Esther Rabbit: What’s your definition of the first draft?
I call it The Fugly First Draft. Fugly. Needs no extra explanations there. It is indeed fugly. But – you gotta get it out! Gotta start somewhere. It’s where all the initial ideas get dumped – almost like dumping out a lego set or puzzle box.
Then you start sorting and putting the pieces together gradually until the big picture starts to surface. Sometimes you’ll go in with one big picture in mind of the art you’ll create and then it shifts into something entirely different all together. But the point is, starting means you’re on that path to reveal that beautiful, magnificent David sculpture that already exists inside that clunky chunk of marble.
The Fugly First Draft is like that marble chunk. Unrefined. Massive. Sitting there in the workspace of your mind and eventually glaring back at you on your computer screen, it looks like a lot of work. Indeed, it is. And yet, I find comfort in the fact that it’s still inherently “perfect” – because your masterpiece already exists within. It is merely your job, as the sculptor, to masterfully reveal it.
Esther Rabbit: What are some of the myths around self publishing / traditional publishing?
I’m still learning this myself. But one of my very favorite ghostwriter friends says this (and I believe this wholeheartedly until proven otherwise): it is a choice between fame or money, but you can’t really have both.
Traditional publishing is a choice for fame (i.e. visibility, awareness, etc.). You get the marketing help. You get the pride of knowing your work will find its way onto a Barnes & Noble bookshelf, etc. Self-publishing means you keep the money. You might not get the visibility, but the same 500 books you sell as a self-publisher can mean 5-10K in your pocket, versus just a fraction of that from a traditional publishing route.
So, to me, it’s a question of asking yourself: what is this book for? Is it to boost your speaking career? Is it to establish credibility and authority for your personal brand? Is it simply because it’s the book you have to right – whether anyone else ends up liking it or not?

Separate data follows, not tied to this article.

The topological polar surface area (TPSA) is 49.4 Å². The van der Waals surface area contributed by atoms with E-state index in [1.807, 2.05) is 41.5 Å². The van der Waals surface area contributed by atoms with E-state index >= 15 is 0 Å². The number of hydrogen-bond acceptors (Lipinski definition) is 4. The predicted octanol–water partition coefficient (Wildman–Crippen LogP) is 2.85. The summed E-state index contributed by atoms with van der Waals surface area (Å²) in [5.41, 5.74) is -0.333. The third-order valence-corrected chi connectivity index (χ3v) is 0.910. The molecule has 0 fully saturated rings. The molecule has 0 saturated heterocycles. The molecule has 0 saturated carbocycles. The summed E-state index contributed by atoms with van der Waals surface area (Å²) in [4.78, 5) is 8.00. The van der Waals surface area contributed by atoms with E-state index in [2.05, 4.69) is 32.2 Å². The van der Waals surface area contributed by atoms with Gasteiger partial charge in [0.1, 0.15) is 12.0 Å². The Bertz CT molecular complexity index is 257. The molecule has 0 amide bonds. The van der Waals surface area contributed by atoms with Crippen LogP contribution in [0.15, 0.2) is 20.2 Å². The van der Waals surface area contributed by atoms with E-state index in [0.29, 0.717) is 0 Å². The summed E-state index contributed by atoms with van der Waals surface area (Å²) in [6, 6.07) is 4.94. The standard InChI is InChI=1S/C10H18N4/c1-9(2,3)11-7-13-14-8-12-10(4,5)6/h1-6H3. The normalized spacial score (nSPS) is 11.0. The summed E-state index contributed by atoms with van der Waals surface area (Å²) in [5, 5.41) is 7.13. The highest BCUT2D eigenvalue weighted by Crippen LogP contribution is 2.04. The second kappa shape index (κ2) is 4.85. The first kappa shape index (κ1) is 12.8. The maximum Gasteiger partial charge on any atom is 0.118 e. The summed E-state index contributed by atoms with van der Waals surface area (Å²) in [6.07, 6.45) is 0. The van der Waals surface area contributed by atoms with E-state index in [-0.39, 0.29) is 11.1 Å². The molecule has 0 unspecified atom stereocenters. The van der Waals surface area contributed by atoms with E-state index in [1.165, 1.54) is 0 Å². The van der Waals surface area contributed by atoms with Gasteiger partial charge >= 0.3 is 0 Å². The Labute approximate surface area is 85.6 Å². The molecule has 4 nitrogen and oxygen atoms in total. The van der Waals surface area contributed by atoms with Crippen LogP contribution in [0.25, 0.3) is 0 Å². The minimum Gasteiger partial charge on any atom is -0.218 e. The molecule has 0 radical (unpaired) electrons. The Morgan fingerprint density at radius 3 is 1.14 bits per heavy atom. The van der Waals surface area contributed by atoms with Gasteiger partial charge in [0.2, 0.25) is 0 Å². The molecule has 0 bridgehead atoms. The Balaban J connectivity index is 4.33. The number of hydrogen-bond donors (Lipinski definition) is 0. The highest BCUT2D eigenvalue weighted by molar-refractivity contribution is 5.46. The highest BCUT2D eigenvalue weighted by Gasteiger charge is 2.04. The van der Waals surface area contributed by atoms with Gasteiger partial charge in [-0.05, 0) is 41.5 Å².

Is it a complete exercise in vanity – just to be able to call yourself an author and add it on to your growing list of notable titles (PhD, MBA, SME, etc.)? Everyone has a real reason for writing what they write – the external motivation they tell their friends and the internal motivation you tell yourself. If you’re honest with yourself about it, I think you’ll easily find which path is best of you.
Esther Rabbit: Looking back, what advice would you give yourself at the beginning of your journey?
I am still at the beginning. 😊 But I would say I should’ve been writing this when I was in Scotland to begin with. While I was there. Lucky for me, such a thing as social media exists – so I have a record of photos with captions and some scant (poorly and furiously written) blogging to look back on, so that’s helpful for my memoir. And if I wasn’t writing while I was there, I should have started immediately after I left.
However, such is life. You start when you start – but the point is that you both start and finish. So I’m speaking that into existence for myself now: finish. I started Jan. 1 with this book and I’m already halfway through now at the end of January. I’m an unstoppable writing machine!
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And if you’re a fan of Paranormal Romance, check out Lost in Amber:
“A new Interplanetary Alliance ambassador on an earthbound mission.
A handful of genetically altered humans to be rescued.
Meeting her changed everything.“